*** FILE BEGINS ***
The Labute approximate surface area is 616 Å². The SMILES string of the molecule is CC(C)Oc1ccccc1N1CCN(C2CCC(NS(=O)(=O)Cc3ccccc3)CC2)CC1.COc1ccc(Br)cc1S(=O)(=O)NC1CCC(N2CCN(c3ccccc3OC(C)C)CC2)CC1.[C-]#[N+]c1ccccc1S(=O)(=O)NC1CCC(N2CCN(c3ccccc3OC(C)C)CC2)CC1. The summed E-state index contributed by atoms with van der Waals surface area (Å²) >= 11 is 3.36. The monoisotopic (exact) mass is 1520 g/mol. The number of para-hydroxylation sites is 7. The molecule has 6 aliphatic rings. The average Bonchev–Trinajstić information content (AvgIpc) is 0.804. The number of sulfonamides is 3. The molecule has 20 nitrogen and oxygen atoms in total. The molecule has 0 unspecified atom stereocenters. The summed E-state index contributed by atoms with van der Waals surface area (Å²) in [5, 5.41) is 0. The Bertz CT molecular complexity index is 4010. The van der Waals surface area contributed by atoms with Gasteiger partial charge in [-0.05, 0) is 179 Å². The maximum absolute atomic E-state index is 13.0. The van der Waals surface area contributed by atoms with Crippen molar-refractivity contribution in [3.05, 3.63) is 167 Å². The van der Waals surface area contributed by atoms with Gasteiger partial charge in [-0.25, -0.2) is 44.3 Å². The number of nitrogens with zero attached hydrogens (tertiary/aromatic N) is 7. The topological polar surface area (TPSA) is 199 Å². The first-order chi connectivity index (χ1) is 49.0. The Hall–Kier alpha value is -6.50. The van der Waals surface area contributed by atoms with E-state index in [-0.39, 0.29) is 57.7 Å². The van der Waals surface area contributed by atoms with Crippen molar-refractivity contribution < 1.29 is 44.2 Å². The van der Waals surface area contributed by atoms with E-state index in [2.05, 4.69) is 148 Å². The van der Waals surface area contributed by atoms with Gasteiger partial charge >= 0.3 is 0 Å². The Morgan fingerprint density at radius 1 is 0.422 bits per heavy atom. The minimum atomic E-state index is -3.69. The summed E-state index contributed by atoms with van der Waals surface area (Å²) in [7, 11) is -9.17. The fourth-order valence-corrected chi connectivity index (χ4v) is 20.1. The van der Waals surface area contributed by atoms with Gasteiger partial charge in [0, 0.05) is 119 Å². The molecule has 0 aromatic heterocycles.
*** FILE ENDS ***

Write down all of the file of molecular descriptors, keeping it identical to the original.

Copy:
The Labute approximate surface area is 616 Å². The SMILES string of the molecule is CC(C)Oc1ccccc1N1CCN(C2CCC(NS(=O)(=O)Cc3ccccc3)CC2)CC1.COc1ccc(Br)cc1S(=O)(=O)NC1CCC(N2CCN(c3ccccc3OC(C)C)CC2)CC1.[C-]#[N+]c1ccccc1S(=O)(=O)NC1CCC(N2CCN(c3ccccc3OC(C)C)CC2)CC1. The summed E-state index contributed by atoms with van der Waals surface area (Å²) >= 11 is 3.36. The monoisotopic (exact) mass is 1520 g/mol. The number of para-hydroxylation sites is 7. The molecule has 6 aliphatic rings. The average Bonchev–Trinajstić information content (AvgIpc) is 0.804. The number of sulfonamides is 3. The molecule has 20 nitrogen and oxygen atoms in total. The molecule has 0 unspecified atom stereocenters. The summed E-state index contributed by atoms with van der Waals surface area (Å²) in [5, 5.41) is 0. The Bertz CT molecular complexity index is 4010. The van der Waals surface area contributed by atoms with Gasteiger partial charge in [-0.05, 0) is 179 Å². The maximum absolute atomic E-state index is 13.0. The van der Waals surface area contributed by atoms with Crippen molar-refractivity contribution in [3.05, 3.63) is 167 Å². The van der Waals surface area contributed by atoms with Gasteiger partial charge in [-0.25, -0.2) is 44.3 Å². The number of nitrogens with zero attached hydrogens (tertiary/aromatic N) is 7. The topological polar surface area (TPSA) is 199 Å². The first-order chi connectivity index (χ1) is 49.0. The Hall–Kier alpha value is -6.50. The van der Waals surface area contributed by atoms with E-state index in [-0.39, 0.29) is 57.7 Å². The van der Waals surface area contributed by atoms with Crippen molar-refractivity contribution < 1.29 is 44.2 Å². The van der Waals surface area contributed by atoms with E-state index in [2.05, 4.69) is 148 Å². The van der Waals surface area contributed by atoms with Gasteiger partial charge >= 0.3 is 0 Å². The Morgan fingerprint density at radius 1 is 0.422 bits per heavy atom. The minimum atomic E-state index is -3.69. The summed E-state index contributed by atoms with van der Waals surface area (Å²) in [7, 11) is -9.17. The fourth-order valence-corrected chi connectivity index (χ4v) is 20.1. The van der Waals surface area contributed by atoms with Gasteiger partial charge in [0, 0.05) is 119 Å². The molecule has 0 aromatic heterocycles.